California could limit 'flushable' wipes tied to sewer clogs

A man removes diapers and baby wipes from a warehouse filled with supplies, believed to have been from when Hurricane Maria struck the island in 2017, in Ponce, Puerto Rico on Jan. 18, 2020. (Photo by RICARDO ARDUENGO/AFP via Getty Images)

Wet wipes, those single-use wet tissues for babies and adults wanting something more than just toilet paper, are the scourge of sewer systems nationwide, according to several cities challenging claims that the products are safe to flush.

Legislation in California that advanced on Thursday would require products that cannot be flushed down the toilet to be clearly labeled as such. Cities including New York and the District of Columbia have also attempted to cut down on what manufactures call “flushable wipes,” saying they can actually clog pipes and require costly repairs.

Some environmentalists worry the wipes end up in waterways, and the bill is among a number of efforts in California to keep harmful products out of the waste stream. A bill to replace California's faltering recycling program by requiring beverage distributors to buy back their bottles and cans also moved forward in the California Senate on Thursday. Activists and celebrities lobbied in Sacramento on Wednesday for a proposal to cut statewide waste from single use plastics by 75% within the decade.

The California Assembly bill on wet wipes was watered down Thursday amid industry resistance, but only to bring opponents to the table, the bill’s author said.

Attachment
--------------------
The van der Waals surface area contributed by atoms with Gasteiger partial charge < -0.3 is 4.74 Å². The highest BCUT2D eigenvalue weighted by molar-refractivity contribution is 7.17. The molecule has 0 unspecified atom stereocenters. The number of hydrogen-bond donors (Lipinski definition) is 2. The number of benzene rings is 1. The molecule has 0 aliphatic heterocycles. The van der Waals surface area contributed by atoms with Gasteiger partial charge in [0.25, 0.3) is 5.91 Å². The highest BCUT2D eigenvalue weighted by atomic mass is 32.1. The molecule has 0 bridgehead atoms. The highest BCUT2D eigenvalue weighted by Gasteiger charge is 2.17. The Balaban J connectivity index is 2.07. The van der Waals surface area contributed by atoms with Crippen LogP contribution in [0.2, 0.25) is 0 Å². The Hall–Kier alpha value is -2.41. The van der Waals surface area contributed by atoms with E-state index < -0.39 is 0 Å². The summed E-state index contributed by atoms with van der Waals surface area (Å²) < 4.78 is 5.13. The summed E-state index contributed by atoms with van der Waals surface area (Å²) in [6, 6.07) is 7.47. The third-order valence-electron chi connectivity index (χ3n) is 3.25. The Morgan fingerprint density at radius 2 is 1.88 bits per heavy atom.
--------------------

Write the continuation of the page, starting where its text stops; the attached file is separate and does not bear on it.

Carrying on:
The original version envisioned stricter measures, requiring products advertised as “flushable” to meet standards drawn up by the International Water Services Flushability Group.

Critics say the group's standards are not peer-reviewed, and producers of flushable wipes dispute that their items block sewers.

Amendments to the bill removed references to “toilet wipes” and an extensive list of criteria for determining whether a product can be advertised as flushable. The changes were made amid continuing talks with companies who oppose the measures, said the office of the bill’s author, Democratic Assemblyman Richard Bloom of Santa Monica.

“We removed most of the language to accommodate the opposition and bring them to the negotiating table,” Andrew Aldama, a legislative staffer for Bloom, wrote in an email. “The assemblymember is hopeful we will add amendments in the coming months that will turn the bill into something that will be effective.”